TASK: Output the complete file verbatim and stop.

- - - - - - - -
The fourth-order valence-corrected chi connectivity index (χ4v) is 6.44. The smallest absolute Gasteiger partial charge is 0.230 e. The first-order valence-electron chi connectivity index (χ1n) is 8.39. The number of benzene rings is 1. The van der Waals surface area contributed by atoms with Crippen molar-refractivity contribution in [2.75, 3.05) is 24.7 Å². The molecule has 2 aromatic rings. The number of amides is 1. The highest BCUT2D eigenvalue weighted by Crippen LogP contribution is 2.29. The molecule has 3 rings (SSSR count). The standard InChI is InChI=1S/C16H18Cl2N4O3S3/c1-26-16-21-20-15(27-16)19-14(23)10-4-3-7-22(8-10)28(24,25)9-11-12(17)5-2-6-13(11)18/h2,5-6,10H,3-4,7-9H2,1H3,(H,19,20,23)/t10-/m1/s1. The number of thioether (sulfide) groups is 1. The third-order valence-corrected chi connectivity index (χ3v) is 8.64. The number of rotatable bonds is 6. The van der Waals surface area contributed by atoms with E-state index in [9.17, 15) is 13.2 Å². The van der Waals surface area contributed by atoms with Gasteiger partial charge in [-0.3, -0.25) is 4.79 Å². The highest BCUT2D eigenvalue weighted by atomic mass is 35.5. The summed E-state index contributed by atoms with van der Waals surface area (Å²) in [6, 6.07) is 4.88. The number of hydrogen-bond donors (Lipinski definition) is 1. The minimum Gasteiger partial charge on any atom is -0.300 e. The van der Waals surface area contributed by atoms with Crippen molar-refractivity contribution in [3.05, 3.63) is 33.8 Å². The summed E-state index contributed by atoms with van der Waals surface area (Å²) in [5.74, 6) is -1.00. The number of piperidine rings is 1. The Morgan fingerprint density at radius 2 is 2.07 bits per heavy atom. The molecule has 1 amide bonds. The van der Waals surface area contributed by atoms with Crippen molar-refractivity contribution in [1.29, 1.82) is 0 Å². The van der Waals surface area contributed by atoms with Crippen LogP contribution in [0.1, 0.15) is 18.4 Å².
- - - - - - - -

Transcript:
The fourth-order valence-corrected chi connectivity index (χ4v) is 6.44. The smallest absolute Gasteiger partial charge is 0.230 e. The first-order valence-electron chi connectivity index (χ1n) is 8.39. The number of benzene rings is 1. The van der Waals surface area contributed by atoms with Crippen molar-refractivity contribution in [2.75, 3.05) is 24.7 Å². The molecule has 2 aromatic rings. The number of amides is 1. The highest BCUT2D eigenvalue weighted by Crippen LogP contribution is 2.29. The molecule has 3 rings (SSSR count). The standard InChI is InChI=1S/C16H18Cl2N4O3S3/c1-26-16-21-20-15(27-16)19-14(23)10-4-3-7-22(8-10)28(24,25)9-11-12(17)5-2-6-13(11)18/h2,5-6,10H,3-4,7-9H2,1H3,(H,19,20,23)/t10-/m1/s1. The number of thioether (sulfide) groups is 1. The third-order valence-corrected chi connectivity index (χ3v) is 8.64. The number of rotatable bonds is 6. The van der Waals surface area contributed by atoms with E-state index in [9.17, 15) is 13.2 Å². The van der Waals surface area contributed by atoms with Gasteiger partial charge in [-0.3, -0.25) is 4.79 Å². The highest BCUT2D eigenvalue weighted by atomic mass is 35.5. The summed E-state index contributed by atoms with van der Waals surface area (Å²) in [6, 6.07) is 4.88. The number of hydrogen-bond donors (Lipinski definition) is 1. The minimum Gasteiger partial charge on any atom is -0.300 e. The van der Waals surface area contributed by atoms with Crippen molar-refractivity contribution in [3.05, 3.63) is 33.8 Å². The summed E-state index contributed by atoms with van der Waals surface area (Å²) in [5.74, 6) is -1.00. The number of piperidine rings is 1. The Morgan fingerprint density at radius 2 is 2.07 bits per heavy atom. The molecule has 1 amide bonds. The van der Waals surface area contributed by atoms with Crippen molar-refractivity contribution in [1.29, 1.82) is 0 Å². The van der Waals surface area contributed by atoms with Crippen LogP contribution in [0.1, 0.15) is 18.4 Å².